So taking that on board Monica, my advice would be to not create a very detailed route of the Eurovelo 8. Yes, have a list of the main towns and cities, identify points where you think the terrain or some other aspect of the trip might offer more challenges but actually, you may find it more enjoyable to make it up. Within reason of course. Much of the Eurovelo 5 ‘piggy-backed’ upon regional or national routes, the best example being in Switzerland where I was able to follow Swiss route 3 from north to south, but having the freedom to decide your own day-to-day route is interesting and extremely liberating. However, to use the Swiss example again, it was the one section of the entire trans-continental route when I found myself obsessing about where the next signpost was. Everywhere else, I just followed the direction I was supposed to be travelling in, more or less, and it seemed to work just fine. That is more than likely going to be my tactic as I cycle the Eurovelo 8 in summer 2013 and I secretly don’t want anyone to come along and update the document linked to a few moments ago.

Monica also asks ‘How long will it take?‘. Yes, another point that I have been purposefully ignoring. I think it will take me a maximum of 8 weeks. There it is, I’ve stuck my neck out and said it! My logic is that the Eurovelo 5 is, officially at least, 3,900km. The Eurovelo 8 is 5,388km. It took me five weeks to cycle from London to Brindisi so with an extra three weeks available, I should be able to make it all the way to south-east Spain, no? I’ll leave you to do the maths. If you are planning on ten weeks Monica, you might even be able to squeeze in a nice long break somewhere along the French Riviera! I now just need to broach the subject with my employers. I have a summer holiday of six weeks of course as I am a teacher but I would really need to set off on 1st July to give myself enough time. That’s a conversation I really need to have soon. I will, I promise.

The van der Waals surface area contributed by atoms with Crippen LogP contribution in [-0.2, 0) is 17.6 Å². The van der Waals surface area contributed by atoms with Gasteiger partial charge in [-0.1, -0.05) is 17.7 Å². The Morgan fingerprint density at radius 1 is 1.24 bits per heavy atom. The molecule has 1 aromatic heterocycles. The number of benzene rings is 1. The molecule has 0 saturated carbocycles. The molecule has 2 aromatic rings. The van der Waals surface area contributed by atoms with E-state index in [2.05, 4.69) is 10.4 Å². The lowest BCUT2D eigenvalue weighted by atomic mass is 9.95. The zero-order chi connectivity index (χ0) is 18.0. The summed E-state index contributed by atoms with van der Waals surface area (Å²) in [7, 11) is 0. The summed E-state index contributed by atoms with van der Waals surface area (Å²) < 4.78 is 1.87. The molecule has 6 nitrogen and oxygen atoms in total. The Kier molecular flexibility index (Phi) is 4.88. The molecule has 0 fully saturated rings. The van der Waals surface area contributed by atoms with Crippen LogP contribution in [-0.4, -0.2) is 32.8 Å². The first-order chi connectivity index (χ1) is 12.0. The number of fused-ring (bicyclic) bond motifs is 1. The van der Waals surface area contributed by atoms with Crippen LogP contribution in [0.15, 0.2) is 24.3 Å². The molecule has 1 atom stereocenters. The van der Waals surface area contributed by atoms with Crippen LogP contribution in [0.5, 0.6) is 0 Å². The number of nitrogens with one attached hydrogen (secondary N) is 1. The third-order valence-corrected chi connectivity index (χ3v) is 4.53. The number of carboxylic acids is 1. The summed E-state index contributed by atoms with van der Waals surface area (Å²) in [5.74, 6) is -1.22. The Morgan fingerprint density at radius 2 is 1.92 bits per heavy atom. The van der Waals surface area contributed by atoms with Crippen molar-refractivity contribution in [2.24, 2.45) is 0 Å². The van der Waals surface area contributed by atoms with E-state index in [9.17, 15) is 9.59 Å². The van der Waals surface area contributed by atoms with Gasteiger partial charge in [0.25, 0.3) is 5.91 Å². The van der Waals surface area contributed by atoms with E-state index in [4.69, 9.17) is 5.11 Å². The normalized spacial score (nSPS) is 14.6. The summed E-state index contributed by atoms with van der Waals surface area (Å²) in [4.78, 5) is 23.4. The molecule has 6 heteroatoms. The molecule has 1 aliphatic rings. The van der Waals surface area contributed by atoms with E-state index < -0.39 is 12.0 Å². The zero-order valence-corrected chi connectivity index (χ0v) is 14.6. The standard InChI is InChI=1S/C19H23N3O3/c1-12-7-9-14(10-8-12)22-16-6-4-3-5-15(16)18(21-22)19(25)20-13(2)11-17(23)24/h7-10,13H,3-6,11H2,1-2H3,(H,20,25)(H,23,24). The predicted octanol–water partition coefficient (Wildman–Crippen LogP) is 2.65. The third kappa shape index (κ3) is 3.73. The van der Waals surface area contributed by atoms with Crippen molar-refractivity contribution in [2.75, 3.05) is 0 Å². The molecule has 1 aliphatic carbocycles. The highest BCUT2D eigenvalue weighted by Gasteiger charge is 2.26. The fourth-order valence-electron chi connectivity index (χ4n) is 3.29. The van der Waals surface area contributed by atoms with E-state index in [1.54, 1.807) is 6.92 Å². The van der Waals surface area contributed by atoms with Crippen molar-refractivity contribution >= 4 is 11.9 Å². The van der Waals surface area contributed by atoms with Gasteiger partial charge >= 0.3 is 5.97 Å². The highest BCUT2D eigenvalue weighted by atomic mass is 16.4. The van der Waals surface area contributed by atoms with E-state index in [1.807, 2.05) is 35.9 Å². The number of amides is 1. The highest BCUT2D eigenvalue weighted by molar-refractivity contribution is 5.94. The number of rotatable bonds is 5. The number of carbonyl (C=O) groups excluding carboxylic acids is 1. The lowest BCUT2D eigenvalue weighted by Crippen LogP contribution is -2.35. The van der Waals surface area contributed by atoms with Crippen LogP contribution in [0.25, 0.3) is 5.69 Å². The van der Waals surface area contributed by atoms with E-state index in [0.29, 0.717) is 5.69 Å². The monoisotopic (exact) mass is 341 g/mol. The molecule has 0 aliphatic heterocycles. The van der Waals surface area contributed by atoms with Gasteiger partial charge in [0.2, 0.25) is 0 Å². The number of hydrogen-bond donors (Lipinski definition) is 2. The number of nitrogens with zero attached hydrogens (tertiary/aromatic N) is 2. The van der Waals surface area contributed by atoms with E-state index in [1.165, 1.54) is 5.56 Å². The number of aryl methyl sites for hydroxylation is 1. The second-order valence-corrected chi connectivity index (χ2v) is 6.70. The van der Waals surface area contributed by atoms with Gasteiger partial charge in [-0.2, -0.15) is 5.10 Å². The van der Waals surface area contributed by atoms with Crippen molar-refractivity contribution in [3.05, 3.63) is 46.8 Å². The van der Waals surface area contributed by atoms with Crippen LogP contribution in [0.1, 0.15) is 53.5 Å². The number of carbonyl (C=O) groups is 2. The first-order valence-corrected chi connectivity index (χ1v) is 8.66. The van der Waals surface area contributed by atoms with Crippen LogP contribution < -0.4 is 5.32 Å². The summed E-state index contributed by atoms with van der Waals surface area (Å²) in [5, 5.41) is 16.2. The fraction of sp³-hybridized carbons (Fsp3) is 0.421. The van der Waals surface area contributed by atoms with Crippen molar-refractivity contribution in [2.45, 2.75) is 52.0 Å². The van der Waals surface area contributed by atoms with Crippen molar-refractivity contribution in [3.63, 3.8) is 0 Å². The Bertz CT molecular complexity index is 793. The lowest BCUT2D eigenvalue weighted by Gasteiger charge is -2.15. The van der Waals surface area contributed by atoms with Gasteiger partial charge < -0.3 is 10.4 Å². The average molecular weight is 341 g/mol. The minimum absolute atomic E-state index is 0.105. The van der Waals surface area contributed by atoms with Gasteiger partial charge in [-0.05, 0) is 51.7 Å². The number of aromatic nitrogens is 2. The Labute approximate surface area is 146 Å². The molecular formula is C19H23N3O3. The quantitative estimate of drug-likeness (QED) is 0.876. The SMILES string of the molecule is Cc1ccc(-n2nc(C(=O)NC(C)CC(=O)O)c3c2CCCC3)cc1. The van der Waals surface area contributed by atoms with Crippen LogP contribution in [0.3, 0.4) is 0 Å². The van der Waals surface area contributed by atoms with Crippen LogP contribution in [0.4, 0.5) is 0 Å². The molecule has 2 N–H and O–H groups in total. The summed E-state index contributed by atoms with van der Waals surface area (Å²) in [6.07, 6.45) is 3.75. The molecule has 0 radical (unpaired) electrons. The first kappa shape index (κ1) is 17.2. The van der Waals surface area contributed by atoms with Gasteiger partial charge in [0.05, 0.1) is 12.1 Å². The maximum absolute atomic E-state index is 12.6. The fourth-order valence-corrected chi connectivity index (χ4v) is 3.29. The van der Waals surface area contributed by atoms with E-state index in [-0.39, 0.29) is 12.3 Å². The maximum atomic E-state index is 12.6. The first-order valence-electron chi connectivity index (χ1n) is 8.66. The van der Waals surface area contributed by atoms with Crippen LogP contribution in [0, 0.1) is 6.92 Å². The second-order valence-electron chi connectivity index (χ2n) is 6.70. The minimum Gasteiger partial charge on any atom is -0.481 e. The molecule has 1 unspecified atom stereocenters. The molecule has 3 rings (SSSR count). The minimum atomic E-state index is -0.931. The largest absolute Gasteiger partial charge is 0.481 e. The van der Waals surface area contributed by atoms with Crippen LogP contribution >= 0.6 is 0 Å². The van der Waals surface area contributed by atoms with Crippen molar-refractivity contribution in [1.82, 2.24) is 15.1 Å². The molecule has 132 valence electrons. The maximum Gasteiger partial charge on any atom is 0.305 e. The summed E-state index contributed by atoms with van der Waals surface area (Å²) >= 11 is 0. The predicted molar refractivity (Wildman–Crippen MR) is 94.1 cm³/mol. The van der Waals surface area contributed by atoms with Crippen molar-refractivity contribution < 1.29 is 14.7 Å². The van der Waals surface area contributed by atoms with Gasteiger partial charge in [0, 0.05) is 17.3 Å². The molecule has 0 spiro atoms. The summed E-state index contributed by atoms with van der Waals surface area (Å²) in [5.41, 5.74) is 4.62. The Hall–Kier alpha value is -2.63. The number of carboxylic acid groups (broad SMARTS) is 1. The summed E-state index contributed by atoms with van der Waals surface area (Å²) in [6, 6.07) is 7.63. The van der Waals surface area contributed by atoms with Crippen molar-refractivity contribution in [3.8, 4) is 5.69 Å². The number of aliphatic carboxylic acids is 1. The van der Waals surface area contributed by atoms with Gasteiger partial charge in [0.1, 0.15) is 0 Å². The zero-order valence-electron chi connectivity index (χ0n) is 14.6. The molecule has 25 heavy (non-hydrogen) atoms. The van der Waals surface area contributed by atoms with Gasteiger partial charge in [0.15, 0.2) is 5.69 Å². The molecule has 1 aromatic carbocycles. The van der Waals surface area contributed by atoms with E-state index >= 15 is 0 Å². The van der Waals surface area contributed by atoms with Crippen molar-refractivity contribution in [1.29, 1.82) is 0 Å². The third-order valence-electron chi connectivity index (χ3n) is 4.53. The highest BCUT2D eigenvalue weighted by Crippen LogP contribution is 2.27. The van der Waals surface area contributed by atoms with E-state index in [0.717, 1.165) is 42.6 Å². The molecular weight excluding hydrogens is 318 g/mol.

If you are a novice cyclists, I really would recommend reading my book (there you go again!) as it is written from the perspective of a naive touring cyclist and many of the questions and worries that you have are probably addressed whether it be from finding accommodation to saddle sores, from mosquitoes to officious police officers!

And then there is the question of the bike. Shh… Keep your voice down. Should I replace Reggie Ridgeback with a new Koga bike as mentioned a few weeks ago in my post entitled Koga Trekking Bike Pornography? I’m beginning to salivate once more so I better stop writing.

I hope that helps Monica. Please do keep in touch and let me know how your plans are progressing as I may well steal them from you! You suggest in your comment on the Eurovelo 8 page that we may well cycle into each other; how wonderful would that be! Probably nearer the Athens end than the Cadiz end and then it will be me asking all the questions!

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What do you think?